Brian Hoops, president and senior market analyst of Midwest Market Solutions, sees the slowdown on new equipment purchases likely continuing in 2017.

“Used equipment likely will get reused or refabricated so they can use it again for another year,” Hoops says, adding that farmers will look to replace parts rather than an entire machine.

The inventory of used equipment has been working down, but following a significant up cycle from the early 2000s with a peak in 2012-13, there’s still a lot of used inventory. That will likely take a couple of years to work down as sellers cut prices to move equipment off lots and auction older equipment at discount, Wong says.

With pricing pressure on used equipment due to elevated inventories and not as much value for the trade-in, there’s more out-of-pocket expense for the farmer, which leads to less machinery buying, he says.

And though there are beneficial tax policies, farmers don’t have much to write off, Wong adds.

“In 2015, farmers had (Section) 179 tax benefits so they could go out and buy new machinery and there were tax benefits associated with that, so a lot of folks did,” Newton says.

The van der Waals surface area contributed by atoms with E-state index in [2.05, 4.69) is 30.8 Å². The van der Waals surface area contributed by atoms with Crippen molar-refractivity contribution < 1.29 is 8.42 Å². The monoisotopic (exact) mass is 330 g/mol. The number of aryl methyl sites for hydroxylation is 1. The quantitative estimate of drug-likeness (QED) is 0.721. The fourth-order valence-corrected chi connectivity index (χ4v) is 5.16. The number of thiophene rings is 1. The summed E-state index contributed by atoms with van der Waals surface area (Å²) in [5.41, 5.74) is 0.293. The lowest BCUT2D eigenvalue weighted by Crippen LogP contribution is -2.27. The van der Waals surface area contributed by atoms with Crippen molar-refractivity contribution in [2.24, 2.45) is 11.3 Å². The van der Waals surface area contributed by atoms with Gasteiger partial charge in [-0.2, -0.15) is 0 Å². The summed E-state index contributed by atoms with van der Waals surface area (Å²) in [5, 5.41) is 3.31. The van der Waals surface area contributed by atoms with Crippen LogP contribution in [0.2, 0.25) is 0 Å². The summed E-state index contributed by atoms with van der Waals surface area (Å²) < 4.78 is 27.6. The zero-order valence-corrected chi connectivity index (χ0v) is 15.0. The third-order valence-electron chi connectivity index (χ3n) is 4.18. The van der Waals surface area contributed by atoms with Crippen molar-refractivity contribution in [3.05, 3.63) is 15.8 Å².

Some who bought in 2015 are wondering whether they need to liquidate those assets to help cash flow. And some are thinking, “’Let’s maintain. Let’s improve existing machinery as opposed to go out and make new capital purchases,’” Newton says.

Andrew Swenson, a North Dakota State University extension farm management specialist, says crop farmers there have drastically reduced machinery expenditures in a trend expected to continue in 2017.

“What we’re seeing is farmers just getting by with what they have,” Swenson says. Many had pulled forward purchases to try to minimize tax liability by taking advantage of Section 179 and writing off the whole purchase in one year, he says.

“They’ve already used up all their depreciation at once using 179. In a sense, you could say they’re living off their current inventory of machinery.  They’re not buying other equipment simply because they’re really in a cash flow crunch right now and can’t afford the expenditure,” Swenson says.

“It’s the same way on the repair side; the trend is probably where guys would maybe bring stuff in to get general maintenance, but they’re trying to do as much as they can just to avoid the cost.”

In Minnesota, machinery purchases by crop farms in 2015, the latest statistics available, were less than half of what they were two years earlier. That’s according to FINBIN data, says William Lazarus, University of Minnesota professor and extension economist.  (Farms are considered “crop farms” if at least 70% of gross receipts are from crop sales.)